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When markets feel negative, it’s good to be climate positive

Clim8 Team

20 June 2022 Sustainable Investing

This year has been a reminder of the oldest rule of markets: that the value of investments can go down as well as up. The war in Ukraine, supply chain problems, inflation – these and other challenges have created a bumpy ride for investors in 2022 so far. There’s even talk of a mild recession, but we are definitely in a bear market. .

But markets are rarely as simple as they seem, particularly as we continue to grapple with unusual conditions following the pandemic and changing monetary policy across several central banks.

In this post, we’ll take a closer look at where we are today, how climate-positive investing fits into the picture, and what our investment team is doing to deal with today’s volatile environment.

More common sense… but less optimism
While today’s charts can look scary, it’s worth noting that for equity markets (stocks and shares), the numbers are back to where they were less than two years ago. Growth in 2021 was unusually high, driven by vast injections of capital by central banks and billions thrown at economies during Covid. It was a bit of a bubble, and now it’s deflating. We think markets are coming back to their senses and valuations are gradually returning to reasonable levels.

That said, we strongly believe that inflation and risks of recession will continue to drive markets into the foreseeable future. Our investment strategy, as we’ll explain, is designed to accommodate this more volatile environment.

Positive outlook for climate-positive themes
Before we explain how we’re adjusting our strategy, it’s worth noting that interest in the areas we follow is very much going up, not down. Clean mobility, green energy, sustainable food and the rest of the six megatrends we invest in all remain areas of growing focus worldwide. The S&P Global Clean Energy Index is positive on 3-5 year returns and the current energy crisis is accelerating plans for renewables.

The chart below shows that our portfolios have in fact been performing better than our benchmarks and the wider equities market*. They are doing well in terms of climate performance, too, remaining in line with a below 2 degree warming scenario and the 2018 Paris Climate Accords, according to our in-house analysis.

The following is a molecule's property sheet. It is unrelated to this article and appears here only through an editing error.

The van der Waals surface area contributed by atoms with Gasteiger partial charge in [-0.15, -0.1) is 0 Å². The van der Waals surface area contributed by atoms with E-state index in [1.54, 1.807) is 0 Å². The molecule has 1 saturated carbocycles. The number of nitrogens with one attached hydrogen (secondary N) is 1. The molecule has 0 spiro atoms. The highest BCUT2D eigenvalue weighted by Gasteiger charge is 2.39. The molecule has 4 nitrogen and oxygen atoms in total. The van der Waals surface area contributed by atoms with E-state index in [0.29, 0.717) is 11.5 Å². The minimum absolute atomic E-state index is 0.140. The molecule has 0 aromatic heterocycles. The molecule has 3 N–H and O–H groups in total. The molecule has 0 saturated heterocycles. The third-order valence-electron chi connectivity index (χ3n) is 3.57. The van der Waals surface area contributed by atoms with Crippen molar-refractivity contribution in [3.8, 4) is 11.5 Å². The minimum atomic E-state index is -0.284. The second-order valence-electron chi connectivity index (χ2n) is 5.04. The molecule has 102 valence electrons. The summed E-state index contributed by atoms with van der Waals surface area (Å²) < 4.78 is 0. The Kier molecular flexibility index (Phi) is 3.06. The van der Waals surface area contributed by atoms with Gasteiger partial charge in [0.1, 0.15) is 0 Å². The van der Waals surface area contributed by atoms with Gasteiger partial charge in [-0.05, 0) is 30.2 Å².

*Past performance is not a reliable indicator of future performance

How we’re responding to today’s market environment

When markets are volatile as they are at the moment, our investment team makes nuanced moves that are designed to protect investors against undue losses while staying well positioned to capture recovery, especially in climate growth markets.

Here’s what this strategy looks like.

1.     Increasing our fixed income positions, particularly short duration sustainable bonds 

Fixed income (bonds issued by governments or corporations) can usually be considered less risky than equities. And since the start of 2022, bonds have outperformed them. We’ve therefore increased our exposure to short duration fixed income bonds, which are less sensitive to interest rate hikes than longer-dated assets.

2.     Managing risk by reducing our exposure to growth and smaller-cap stocks

We’ve done this because we believe the impact of rising inflation and interest rates will hit growth stocks hardest. For example, we’ve reduced our positions in Shoals and Fluence Energy, which have been particularly sensitive to market instability. And we don’t feel confident that the Rize Sustainable Future of Food ETF (exchange-traded fund) will turn around its underperformance in the short term.

3.     Finding sources of returns in your portfolio

There are still returns to be had in equities, though. For example, we’ve added United Utilities as a defensive stock. Water stocks generally have a more stable price – and even when the price fluctuates, their high dividend yield ensures more secure returns. And to replace our exposure to sustainable food, we have identified high-performing agriculture and fertiliser companies that are benefiting from high food prices and support for farmers. 

One of these is Darling Ingredients, which produces innovative, zero waste biofuels and fertilisers made from farm by-products. We think the higher food commodity prices that are good for companies like this will stay high for the next 12-18 months. Higher prices also mean it’s time to invest in more precise and efficient farming, allowing producers to reduce expensive inputs like fuel and synthetic fertilisers. 

Corteva Agriscience, another one of our investment choices, helps farmers to produce more crops with less impact and higher resiliency to climate and weather effects. 

Taking the long view

Climate investing is much better suited to a long-term strategy. This gives us the luxury of being able to sit tight through the current volatility and focus on what’s driving growth in the long term. So, while markets may look negative today, we feel positive about tomorrow.

Want to learn more about climate positive investing? Head to Clim8.com.